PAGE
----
Nissen fundoplication for severe acid reflux
A Nissen fundoplication is surgery to treat severe and ongoing acid reflux.
Acid reflux is when the acid in your stomach flows back into your food pipe (oesophagus). This irritates the lining of the food pipe and causes a burning feeling called heartburn.
If you keep getting acid reflux, the condition is called gastro-oesophageal reflux disease (GORD). This happens because the muscle valve (sphincter muscle) between your food pipe and stomach does not work properly.
You usually have keyhole (minimally invasive or laparoscopic) surgery. This means that the surgeon does not make any large cuts in your skin.
We wrap the top part of your stomach around the lower part of your food pipe. This makes a new valve.
Who can have a Nissen fundoplication
A Nissen fundoplication helps ongoing acid reflux symptoms that cannot be controlled with medicine or lifestyle changes.
You need tests to diagnose your condition, or procedures to rule out other causes for your symptoms, before you can have this surgery.
A Nissen fundoplication procedure can be reversed through a second operation.
Nissen fundoplication to treat a hiatus hernia
If part of your stomach slides up into your chest (hiatus hernia), this can also cause acid reflux symptoms.
During Nissen fundoplication surgery, we repair any hiatus hernia. We use permanent stitches to repair the hernia and keep your stomach in place.
Risks of a Nissen fundoplication
All types of surgery have a risk of complications and side effects.
Risks of a Nissen fundoplication include injury to the food pipe, stomach, blood vessels or nearby organs. The surgeon might change the procedure to open surgery (when a cut is made in the skin) to repair any damage. However, these complications are rare.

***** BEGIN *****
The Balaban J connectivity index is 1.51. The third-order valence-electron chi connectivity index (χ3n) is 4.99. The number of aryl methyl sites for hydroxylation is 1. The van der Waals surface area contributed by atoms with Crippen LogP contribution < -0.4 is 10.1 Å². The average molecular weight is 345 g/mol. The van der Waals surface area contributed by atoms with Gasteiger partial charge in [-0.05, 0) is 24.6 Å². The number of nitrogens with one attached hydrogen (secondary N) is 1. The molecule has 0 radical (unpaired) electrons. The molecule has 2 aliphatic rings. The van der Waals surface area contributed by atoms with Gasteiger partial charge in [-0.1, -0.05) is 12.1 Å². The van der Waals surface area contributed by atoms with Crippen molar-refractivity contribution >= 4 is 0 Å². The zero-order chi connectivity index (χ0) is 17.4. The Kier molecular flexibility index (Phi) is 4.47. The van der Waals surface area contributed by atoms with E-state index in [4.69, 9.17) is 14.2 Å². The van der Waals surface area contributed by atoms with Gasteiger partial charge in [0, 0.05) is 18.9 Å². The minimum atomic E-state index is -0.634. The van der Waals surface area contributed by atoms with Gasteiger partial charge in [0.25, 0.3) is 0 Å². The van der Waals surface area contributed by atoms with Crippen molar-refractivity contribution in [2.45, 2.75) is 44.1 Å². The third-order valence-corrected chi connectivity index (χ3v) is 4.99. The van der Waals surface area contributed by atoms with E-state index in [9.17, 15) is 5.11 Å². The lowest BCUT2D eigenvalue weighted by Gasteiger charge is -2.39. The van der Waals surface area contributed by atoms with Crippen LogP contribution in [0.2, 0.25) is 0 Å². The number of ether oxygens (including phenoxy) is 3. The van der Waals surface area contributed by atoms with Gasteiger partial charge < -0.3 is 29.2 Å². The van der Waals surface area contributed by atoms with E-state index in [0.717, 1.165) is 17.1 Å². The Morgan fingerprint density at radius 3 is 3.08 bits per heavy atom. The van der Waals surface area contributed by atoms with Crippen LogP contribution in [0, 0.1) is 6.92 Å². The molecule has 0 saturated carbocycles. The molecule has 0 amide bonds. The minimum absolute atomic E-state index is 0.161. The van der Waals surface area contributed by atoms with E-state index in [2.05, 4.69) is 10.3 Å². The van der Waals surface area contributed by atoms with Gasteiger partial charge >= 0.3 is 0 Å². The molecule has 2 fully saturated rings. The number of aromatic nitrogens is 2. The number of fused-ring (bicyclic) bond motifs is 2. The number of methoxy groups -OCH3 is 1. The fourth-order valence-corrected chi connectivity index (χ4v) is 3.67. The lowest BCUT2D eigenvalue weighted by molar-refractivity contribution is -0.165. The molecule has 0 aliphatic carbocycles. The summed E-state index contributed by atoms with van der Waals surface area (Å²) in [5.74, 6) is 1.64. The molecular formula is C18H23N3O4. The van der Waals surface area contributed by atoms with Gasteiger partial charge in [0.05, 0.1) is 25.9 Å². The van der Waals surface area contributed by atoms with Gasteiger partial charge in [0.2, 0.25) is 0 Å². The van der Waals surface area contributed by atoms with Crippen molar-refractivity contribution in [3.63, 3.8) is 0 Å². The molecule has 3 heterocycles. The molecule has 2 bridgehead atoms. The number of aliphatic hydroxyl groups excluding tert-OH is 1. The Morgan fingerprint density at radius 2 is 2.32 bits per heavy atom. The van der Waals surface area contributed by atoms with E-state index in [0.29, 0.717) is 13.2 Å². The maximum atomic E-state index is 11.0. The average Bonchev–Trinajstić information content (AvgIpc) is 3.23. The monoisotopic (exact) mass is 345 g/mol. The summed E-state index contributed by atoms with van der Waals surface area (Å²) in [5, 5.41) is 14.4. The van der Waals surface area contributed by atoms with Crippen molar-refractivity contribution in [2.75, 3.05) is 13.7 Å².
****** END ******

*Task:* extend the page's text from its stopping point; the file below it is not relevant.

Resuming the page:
After the surgery, you might need another procedure if you have:
- problems with swallowing
- bloating (a full and uncomfortable feeling in the stomach) that does not get better
This happens in about 2 in every 100 cases (the complications affect 2% of people).
In some cases, we might need to repeat the surgery if the new valve slips or becomes loose.
If you are being sick (vomiting) or retching (gagging or nearly vomiting) a lot after surgery, there's a risk that:
- you might get a hernia because the stomach moves out of position
- the new valve might move out of position
You might need more surgery to resolve this issue.
It is important to follow our advice about diet after surgery carefully. You also need to take any anti-sickness medicine that we give you to reduce the chance of complications.
Other treatment options
Another option is to keep taking medicines called proton pump inhibitors (PPIs) to manage your symptoms. Before we offer you Nissen fundoplication surgery, we talk to you about these medicines and see if they help you during a trial period.
Medicines called antacids can also help acid reflux symptoms. They neutralise the acid in your stomach.
You can also make changes to your diet and lifestyle to help manage your symptoms. Lifestyle changes include:
- stopping smoking
- doing more exercise
- losing weight
Having smaller, more frequent meals puts less pressure on the valve that connects your food pipe and stomach.
It can also help to have less of some types of food, such as:
- coffee or tea
- fizzy drinks
- citrus fruits (oranges, lemons, limes and grapefruit)
- mint or peppermint
- fatty foods
- spicy foods
- onions and garlic
Giving your permission (consent)
We want to involve you in decisions about your care and treatment. If you decide to have Nissen fundoplication surgery, we ask you to sign a consent form. This says that you agree to have the treatment and understand what it involves.
If you would like more information about our consent process, please speak to a member of staff caring for you.
Resource number: 4855/VER2
Last reviewed: June 2022
Next review due: June 2025